The Rise of Clean Beauty

Today, there is an apparent shift in the beauty industry to create natural products. As the beauty and wellness category begin to coalesce, consumers are becoming more conscious of not only what they are putting in their body, but also what they are putting on their body. When looking for a new product, it can be intimidating to examine the ingredient list and not know what a single word means. You may be wondering what exactly is the Alpha hydroxy acids, better known as AHA’s, and are they good for me? While AHA’s are a form of natural acids that exfoliate the surface of the skin, other ingredients are not as good for you. The largest organ in the human body is the skin, and the products you use goes directly into your bloodstream. In other words, what moisturizers you use matters. The preoccupation with living a healthy and holistic lifestyle is translating into the beauty industry. Consumers are demanding more diverse products, and this can be seen reflected in the movement of natural beauty products brought to market.

In May of 2018, Sephora launched their “Clean at Sephora” seal. According to Sephora’s website, products deemed “clean” are those formulated without “sulfates SLS and SLES, parabens, formaldehyde, formaldehyde-releasing agents, phthalates, mineral oil, retinyl palmitate, oxybenzone, coal tar, hydroquinone, triclosan, triclocarban.” The creation of this category was due to the research Sephora conducted and their findings that “more than 60% of women read beauty product labels before purchase, and that 54% claim it’s important for their skincare products to have a point of view on clean,” Sephora's Chief Marketing Officer Artemis Patrick said via Teen Vogue. In a digital landscape swarming with advertisements of new products that promise a quick fix to your beauty woes, what does it mean to purchase a beauty product that is clean, and frankly, why should it matter?

Businesses such as The Environmental Working Group, also known as EWG, are helping to educate consumers. They launched their Skin Deep database for cosmetics and personal care in 2004. With a group of scientists on their team, EWG compares ingredients found in beauty product labels to information in nearly sixty toxicity and regulatory databases. Using this data, they demystify the level of toxicity and degree of hazard associated with common ingredients found in personal care products such as Sodium Laureth Sulfate, Parabens, and Formaldehyde. The ingredient, Sodium Laureth Sulfate, commonly known as SLS, is used as an emulsifier to reduce the surface tension between two liquids. On EWG’s website, SLS has a score of three, which means it is moderately hazardous as it can irritate the skin. Now more so than ever, when consumers are shopping for a clean product, most people want “paraben free.” There are a variety of parabens that reside with the paraben family, but the most common parabens are methylparaben, propylparaben, and ethylparaben. Methylparaben is a preservative that “mimics estrogen and can act as a potential hormone (endocrine) system disruptors,” EWG scientists state. While Methylparaben and ethylparaben have a hazardous score of four, propylparabens have a score of seven, which means it is highly hazardous to one’s health due to their endocrine disruption and reproductive toxicity. Lastly, EWG claims formaldehyde has the highest score of ten and is deemed “highly hazardous” as it is a “carcinogenic impurity released by many cosmetic preservatives” namely found in nail polish.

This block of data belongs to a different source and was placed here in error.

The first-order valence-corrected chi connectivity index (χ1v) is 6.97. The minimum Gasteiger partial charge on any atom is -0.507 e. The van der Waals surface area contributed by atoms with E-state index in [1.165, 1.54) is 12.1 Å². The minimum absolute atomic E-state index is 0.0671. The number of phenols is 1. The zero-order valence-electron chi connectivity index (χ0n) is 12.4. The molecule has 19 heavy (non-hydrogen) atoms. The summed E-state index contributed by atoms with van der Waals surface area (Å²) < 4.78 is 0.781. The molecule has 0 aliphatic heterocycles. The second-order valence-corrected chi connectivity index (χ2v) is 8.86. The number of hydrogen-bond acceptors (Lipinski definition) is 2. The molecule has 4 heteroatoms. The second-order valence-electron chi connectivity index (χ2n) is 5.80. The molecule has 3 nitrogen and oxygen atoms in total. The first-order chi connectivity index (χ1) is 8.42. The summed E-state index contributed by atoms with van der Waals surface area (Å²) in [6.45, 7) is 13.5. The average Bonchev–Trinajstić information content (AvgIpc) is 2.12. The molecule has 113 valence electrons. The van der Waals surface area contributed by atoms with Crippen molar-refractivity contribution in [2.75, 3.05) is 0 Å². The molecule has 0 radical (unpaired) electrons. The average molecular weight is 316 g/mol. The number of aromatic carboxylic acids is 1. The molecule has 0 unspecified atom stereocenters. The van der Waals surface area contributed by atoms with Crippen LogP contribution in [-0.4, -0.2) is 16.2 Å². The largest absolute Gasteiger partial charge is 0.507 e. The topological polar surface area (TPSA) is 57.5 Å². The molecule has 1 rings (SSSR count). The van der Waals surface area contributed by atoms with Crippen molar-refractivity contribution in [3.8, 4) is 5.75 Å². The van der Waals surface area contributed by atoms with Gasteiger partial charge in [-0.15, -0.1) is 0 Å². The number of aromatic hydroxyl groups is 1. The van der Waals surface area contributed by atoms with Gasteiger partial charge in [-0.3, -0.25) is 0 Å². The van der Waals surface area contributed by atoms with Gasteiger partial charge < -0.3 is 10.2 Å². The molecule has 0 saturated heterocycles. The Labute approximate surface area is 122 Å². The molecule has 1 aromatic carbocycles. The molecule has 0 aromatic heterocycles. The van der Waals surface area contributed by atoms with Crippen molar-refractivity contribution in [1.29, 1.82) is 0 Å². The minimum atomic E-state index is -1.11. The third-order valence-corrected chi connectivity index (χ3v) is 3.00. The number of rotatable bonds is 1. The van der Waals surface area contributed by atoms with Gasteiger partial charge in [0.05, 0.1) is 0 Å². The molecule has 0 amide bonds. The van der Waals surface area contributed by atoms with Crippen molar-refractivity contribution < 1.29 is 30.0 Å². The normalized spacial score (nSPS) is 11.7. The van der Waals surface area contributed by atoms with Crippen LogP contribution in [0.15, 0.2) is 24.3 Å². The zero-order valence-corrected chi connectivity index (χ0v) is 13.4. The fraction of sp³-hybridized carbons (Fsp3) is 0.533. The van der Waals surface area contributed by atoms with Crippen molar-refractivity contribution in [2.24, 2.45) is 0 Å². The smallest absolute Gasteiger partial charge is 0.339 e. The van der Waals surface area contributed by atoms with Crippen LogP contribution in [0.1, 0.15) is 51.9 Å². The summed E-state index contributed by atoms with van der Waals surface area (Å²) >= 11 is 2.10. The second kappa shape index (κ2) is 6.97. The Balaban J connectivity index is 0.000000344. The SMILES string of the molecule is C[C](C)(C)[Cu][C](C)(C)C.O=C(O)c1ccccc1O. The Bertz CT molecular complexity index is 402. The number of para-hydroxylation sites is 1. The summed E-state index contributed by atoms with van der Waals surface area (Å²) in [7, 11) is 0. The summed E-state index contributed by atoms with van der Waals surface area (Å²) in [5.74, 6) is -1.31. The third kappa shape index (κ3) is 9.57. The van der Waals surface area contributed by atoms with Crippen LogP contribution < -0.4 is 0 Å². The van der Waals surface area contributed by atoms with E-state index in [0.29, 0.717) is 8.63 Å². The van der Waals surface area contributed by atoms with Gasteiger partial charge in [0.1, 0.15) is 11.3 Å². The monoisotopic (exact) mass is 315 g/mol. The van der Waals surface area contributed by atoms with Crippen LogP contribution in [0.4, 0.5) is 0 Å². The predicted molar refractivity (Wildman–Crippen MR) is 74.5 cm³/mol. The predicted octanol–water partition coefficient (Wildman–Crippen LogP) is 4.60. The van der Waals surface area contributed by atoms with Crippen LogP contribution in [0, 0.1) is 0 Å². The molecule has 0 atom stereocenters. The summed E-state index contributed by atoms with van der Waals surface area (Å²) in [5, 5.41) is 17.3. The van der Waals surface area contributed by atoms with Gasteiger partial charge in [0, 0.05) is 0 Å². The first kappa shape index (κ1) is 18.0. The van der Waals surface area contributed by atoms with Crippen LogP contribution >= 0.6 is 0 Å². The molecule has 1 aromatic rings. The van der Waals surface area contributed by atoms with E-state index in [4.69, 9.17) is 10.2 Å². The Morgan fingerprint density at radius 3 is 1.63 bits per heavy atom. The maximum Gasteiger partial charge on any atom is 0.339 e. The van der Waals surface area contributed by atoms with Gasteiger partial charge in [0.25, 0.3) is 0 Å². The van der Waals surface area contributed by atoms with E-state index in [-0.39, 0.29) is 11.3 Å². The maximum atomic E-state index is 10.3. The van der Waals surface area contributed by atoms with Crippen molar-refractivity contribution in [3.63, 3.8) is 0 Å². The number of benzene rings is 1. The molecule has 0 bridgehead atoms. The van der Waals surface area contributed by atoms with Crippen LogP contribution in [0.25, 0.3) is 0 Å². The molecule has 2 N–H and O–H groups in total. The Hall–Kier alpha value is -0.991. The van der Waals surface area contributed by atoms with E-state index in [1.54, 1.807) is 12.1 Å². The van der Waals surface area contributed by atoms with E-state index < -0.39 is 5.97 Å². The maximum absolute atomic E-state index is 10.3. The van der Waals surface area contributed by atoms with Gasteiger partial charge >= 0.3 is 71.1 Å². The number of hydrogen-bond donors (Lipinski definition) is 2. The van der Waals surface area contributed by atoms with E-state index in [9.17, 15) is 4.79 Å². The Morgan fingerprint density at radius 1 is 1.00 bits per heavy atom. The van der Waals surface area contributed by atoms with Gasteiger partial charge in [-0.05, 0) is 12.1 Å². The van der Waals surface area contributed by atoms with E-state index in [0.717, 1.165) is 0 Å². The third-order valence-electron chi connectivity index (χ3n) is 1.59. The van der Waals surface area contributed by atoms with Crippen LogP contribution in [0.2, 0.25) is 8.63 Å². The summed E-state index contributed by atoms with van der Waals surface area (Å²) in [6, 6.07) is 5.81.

These harmful chemicals are found in plenty of personal products on the market. Amongst shoppers, there is a pervasive belief that purchasing clean beauty products means they lack efficacy. According to Doctor Nava Dayan, this common misconception may be due in part to the fact that the “industry tends to use non-standardized ingredients at noneffective levels.” Doctor Dayan goes on to state if a product contains active ingredients at a high percentage then “there is no reason for it to be less effective when compared to a synthetic compound.” As companies realize consumers are negating misconceptions about clean products and are willing to prioritize products with natural ingredients, exciting brands like Drunk Elephant, Youth To The People, Farmacy, and Indie Lee are becoming more prominent. As the line between beauty and wellness begins to blur, the conversation surrounding natural, clean, and organic products has become more prominent. While a shift in the industry was necessary, not every brand is rising to meet the challenge to curate an assortment of products that are free of synthetic ingredients. Next time you are in the market for a new beauty product, take a moment to read the ingredient’s list and determine if you truly know what you are putting on your body.



Dayan, Dr. Nava. "Evaluating the Efficacy of Natural Cosmetics." Happi, 1 Nov. 2017,

EWG's Skin Deep Cosmetics Database.

Hubbard, Lauren. "Sephora Launches Clean at Sephora Beauty Shopping Category." Teen Vogue, 11 May 2018,